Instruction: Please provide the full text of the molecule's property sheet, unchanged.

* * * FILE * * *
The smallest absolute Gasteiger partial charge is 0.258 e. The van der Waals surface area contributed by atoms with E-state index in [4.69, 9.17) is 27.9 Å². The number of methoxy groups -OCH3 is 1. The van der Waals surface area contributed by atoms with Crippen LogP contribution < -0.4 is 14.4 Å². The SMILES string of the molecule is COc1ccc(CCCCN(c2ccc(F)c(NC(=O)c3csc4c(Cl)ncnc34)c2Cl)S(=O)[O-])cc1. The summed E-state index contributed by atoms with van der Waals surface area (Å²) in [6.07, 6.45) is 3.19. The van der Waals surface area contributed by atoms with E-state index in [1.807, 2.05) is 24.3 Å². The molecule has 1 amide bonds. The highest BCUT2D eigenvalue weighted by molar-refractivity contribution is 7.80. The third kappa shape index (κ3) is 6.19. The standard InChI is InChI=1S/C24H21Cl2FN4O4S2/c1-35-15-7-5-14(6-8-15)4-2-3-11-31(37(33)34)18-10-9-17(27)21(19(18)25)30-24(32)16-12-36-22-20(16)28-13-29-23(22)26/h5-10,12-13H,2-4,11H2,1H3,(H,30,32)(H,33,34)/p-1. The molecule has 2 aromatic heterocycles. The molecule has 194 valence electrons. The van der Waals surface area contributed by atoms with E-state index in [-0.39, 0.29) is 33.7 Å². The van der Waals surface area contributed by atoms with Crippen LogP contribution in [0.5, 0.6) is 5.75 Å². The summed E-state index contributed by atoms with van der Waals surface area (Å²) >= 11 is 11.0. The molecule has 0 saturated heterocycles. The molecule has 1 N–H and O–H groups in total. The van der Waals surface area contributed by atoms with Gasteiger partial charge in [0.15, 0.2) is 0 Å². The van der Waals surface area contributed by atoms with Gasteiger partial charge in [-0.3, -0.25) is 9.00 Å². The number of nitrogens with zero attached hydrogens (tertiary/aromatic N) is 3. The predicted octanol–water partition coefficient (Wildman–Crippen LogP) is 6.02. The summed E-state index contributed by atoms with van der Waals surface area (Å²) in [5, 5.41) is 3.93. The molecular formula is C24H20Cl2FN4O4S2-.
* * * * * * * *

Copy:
The smallest absolute Gasteiger partial charge is 0.258 e. The van der Waals surface area contributed by atoms with E-state index in [4.69, 9.17) is 27.9 Å². The number of methoxy groups -OCH3 is 1. The van der Waals surface area contributed by atoms with Crippen LogP contribution < -0.4 is 14.4 Å². The SMILES string of the molecule is COc1ccc(CCCCN(c2ccc(F)c(NC(=O)c3csc4c(Cl)ncnc34)c2Cl)S(=O)[O-])cc1. The summed E-state index contributed by atoms with van der Waals surface area (Å²) in [6.07, 6.45) is 3.19. The van der Waals surface area contributed by atoms with E-state index in [1.807, 2.05) is 24.3 Å². The molecule has 1 amide bonds. The highest BCUT2D eigenvalue weighted by molar-refractivity contribution is 7.80. The third kappa shape index (κ3) is 6.19. The standard InChI is InChI=1S/C24H21Cl2FN4O4S2/c1-35-15-7-5-14(6-8-15)4-2-3-11-31(37(33)34)18-10-9-17(27)21(19(18)25)30-24(32)16-12-36-22-20(16)28-13-29-23(22)26/h5-10,12-13H,2-4,11H2,1H3,(H,30,32)(H,33,34)/p-1. The molecule has 2 aromatic heterocycles. The molecule has 194 valence electrons. The van der Waals surface area contributed by atoms with E-state index in [-0.39, 0.29) is 33.7 Å². The van der Waals surface area contributed by atoms with Crippen LogP contribution in [0.5, 0.6) is 5.75 Å². The summed E-state index contributed by atoms with van der Waals surface area (Å²) >= 11 is 11.0. The molecule has 0 saturated heterocycles. The molecule has 1 N–H and O–H groups in total. The van der Waals surface area contributed by atoms with Gasteiger partial charge in [0.15, 0.2) is 0 Å². The van der Waals surface area contributed by atoms with Gasteiger partial charge in [-0.3, -0.25) is 9.00 Å². The number of nitrogens with zero attached hydrogens (tertiary/aromatic N) is 3. The predicted octanol–water partition coefficient (Wildman–Crippen LogP) is 6.02. The summed E-state index contributed by atoms with van der Waals surface area (Å²) in [5, 5.41) is 3.93. The molecular formula is C24H20Cl2FN4O4S2-.